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I forgot to mention that we did a frame in 1"x.083" square tube several years ago. Too heavy, too clumsy, too restictive in the design.
RoyJ wrote:

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A comparison of 1.5" square tubing to 1.5" round tubing.
.083 wall Round has a Moment of inertia of .093 Square has a Moment of inertia of .158
Round weighs 1.256lb/ft and 50 feet would weigh 62.8 pounds Square weighs 1.6 lb/ft and 50 feet would weigh 79.975 pounds
If you thinned down the 1.5" square tubing to 0.065 the moment of inertia 0.128 would still be greater than round at 0.1256 it would weigh 1.2685 lb/ft and 50 feet would weigh 63.43 pounds compard to 62.8 pounds. Are the 17 pounds so important?
In other words, for the same weight square tubing is .128/.093 or 37% stronger in bending moment and much, much stronger with the same wall thickness.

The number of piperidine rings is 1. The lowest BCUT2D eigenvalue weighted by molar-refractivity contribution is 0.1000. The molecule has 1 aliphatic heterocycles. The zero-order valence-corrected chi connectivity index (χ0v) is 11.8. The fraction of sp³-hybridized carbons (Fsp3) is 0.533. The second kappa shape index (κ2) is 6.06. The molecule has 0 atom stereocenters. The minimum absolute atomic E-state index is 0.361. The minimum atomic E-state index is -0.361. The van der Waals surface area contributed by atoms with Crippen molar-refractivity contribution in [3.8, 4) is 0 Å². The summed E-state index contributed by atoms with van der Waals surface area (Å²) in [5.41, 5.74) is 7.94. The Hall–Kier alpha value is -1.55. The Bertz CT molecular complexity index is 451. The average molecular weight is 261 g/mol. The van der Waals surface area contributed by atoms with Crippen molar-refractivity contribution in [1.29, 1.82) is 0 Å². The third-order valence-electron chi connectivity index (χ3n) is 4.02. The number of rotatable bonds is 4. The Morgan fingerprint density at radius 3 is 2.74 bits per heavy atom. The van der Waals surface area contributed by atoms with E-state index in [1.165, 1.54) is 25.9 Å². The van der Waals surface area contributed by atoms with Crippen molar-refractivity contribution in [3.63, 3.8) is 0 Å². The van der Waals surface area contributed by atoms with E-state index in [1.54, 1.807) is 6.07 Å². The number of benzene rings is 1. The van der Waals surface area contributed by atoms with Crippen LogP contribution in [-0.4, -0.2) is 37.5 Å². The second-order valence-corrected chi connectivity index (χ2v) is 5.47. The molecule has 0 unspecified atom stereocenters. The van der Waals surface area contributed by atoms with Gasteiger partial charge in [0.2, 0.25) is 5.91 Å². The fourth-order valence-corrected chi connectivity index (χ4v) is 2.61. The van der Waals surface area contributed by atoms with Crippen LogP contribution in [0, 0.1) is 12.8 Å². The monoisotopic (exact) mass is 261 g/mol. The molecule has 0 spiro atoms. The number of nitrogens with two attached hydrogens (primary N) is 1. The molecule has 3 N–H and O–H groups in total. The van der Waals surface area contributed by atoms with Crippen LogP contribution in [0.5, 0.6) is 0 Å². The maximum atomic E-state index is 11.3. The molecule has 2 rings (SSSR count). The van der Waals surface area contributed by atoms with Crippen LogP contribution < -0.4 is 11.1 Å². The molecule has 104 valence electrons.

The round tubing could be of a higher grade steel than 1020 and it could make up the difference in strength, but at a greater cost.
What are the reasons that square tubing is restrictiver to design? I can imagine any design possible with square tubing.
BoyntonStu
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Your strength numbers are a function of the Section modulous, not the Moment of inertia. (Stiffness is proprotional to the moment of inertia.) Tension strength is proportional to wall (and weight)Compression strength is proportional to wall (and weight) as long as you stay inside Ulhler's constant. For steel this means length MUST be less than 89 times the diameter. (safety factor says no more than 30 to 48 times!)